‘I’ve struggled because my 14-year-old has had chronic illness his entire life. And life finally got kind of normal when he turned twelve. And then this fall, he was diagnosed with brain cancer and had brain surgery. They cut them open and cut out his tumor. And he was out of school for a couple of months and is now slowly coming back.
But he was an avid skateboarder and doesn’t want to skate with a helmet. So we said, “Well, we’re pretty sure you need to wear a helmet, but let’s see what the neurologist said.” And the neurologist required him to skate with a helmet. But my son didn’t want that. He still refuses to wear the helmet. But it’s his only form of exercise. It’s his only form of socialization.’
Marcie & Lisa
If we put ourselves in his shoes: not wearing a helmet is his way of having power and control. Everything in my life has been decided for me. I’m just validating that need for autonomy. And doctors are telling me what to do and my body is doing what it wants to do. Even my parents.
And simply put, I don’t want to wear a helmet.
It may be hard to be firm when you want him to have that kind of autonomy in his life. The main point being, we want you to be alive. Therefore, if this is what you need to do, we’re just going to do it. Keeping consistent with this kind of boundary could involve positive reinforcement, saying things like:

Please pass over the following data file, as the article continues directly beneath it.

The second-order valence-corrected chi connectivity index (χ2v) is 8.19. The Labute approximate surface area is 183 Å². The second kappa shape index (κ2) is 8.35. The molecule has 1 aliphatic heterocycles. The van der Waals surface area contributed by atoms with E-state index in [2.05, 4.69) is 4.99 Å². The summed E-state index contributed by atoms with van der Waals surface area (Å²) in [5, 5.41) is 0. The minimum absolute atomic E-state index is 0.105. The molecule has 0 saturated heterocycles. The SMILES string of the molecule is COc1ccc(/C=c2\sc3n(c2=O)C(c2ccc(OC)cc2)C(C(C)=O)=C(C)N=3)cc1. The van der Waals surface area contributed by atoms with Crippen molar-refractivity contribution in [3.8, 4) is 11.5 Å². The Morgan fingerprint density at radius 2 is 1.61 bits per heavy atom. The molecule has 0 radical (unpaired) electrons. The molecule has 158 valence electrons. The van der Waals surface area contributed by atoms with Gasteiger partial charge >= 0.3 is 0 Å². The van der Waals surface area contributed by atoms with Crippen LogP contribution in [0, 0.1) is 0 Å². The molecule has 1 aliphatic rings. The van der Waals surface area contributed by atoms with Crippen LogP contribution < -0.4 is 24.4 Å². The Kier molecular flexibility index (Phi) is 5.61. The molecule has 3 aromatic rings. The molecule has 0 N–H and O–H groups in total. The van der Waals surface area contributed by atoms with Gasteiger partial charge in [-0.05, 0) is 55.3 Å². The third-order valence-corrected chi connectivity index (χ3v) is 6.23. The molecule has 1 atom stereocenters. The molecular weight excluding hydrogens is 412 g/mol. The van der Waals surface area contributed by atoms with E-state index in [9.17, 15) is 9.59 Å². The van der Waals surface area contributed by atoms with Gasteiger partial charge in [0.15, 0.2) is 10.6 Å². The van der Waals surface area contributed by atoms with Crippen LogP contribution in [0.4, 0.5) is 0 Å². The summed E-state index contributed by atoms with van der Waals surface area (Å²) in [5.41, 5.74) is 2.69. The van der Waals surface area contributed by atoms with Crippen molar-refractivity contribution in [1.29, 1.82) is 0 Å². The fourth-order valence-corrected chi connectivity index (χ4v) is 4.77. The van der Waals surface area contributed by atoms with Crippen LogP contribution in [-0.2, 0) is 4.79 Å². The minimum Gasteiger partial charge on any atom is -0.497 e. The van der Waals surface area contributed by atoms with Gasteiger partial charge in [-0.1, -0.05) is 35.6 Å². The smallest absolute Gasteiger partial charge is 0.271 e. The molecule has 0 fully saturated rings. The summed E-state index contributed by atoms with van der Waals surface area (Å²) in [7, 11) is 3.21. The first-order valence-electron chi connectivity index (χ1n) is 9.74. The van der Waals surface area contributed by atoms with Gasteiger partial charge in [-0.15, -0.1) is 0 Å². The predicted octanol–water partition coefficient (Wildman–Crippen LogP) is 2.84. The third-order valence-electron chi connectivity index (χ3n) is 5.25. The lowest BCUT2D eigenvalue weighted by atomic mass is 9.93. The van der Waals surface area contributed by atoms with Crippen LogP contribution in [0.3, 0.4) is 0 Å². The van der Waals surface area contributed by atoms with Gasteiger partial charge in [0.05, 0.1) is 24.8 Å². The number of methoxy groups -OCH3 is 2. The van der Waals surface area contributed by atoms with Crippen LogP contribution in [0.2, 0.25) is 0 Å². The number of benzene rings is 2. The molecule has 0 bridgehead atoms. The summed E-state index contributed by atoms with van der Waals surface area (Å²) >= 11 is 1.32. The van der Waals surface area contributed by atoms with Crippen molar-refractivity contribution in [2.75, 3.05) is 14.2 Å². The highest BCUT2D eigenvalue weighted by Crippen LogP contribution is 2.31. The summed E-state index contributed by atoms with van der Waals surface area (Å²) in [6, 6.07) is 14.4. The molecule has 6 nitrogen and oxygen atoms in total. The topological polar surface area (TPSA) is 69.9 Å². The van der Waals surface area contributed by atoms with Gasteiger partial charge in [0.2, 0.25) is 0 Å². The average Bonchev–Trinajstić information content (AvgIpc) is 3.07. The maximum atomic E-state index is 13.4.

- I saw you wear your helmet today. Great job!
- Thank you for being safe today – remember your helmet.
- Since you’ve worn your helmet every day this week, we’d like to take you to the new skateboard park up town.
- Your neurosurgeon is going to be really impressed with you!
Avoiding the Power Struggle
Sometimes at a younger age (6-8), children just need to be clear on the behavior required with a boundary.
But oftentimes, teenagers are ready for a fight.
And this is why boundaries are so hard. Because it’s painful to feel like you’re in this power struggle – fighting between two strong minds and personalities. It’s important to avoid getting sucked into that power struggle in the first place. Catch those early signs, and ask yourself:
- What do I want?
- What does my teen want?
- What does my spouse want?
- Are we going to be involved in the boundary decision-making?
- How do we handle getting pulled apart by teens in our parental styles?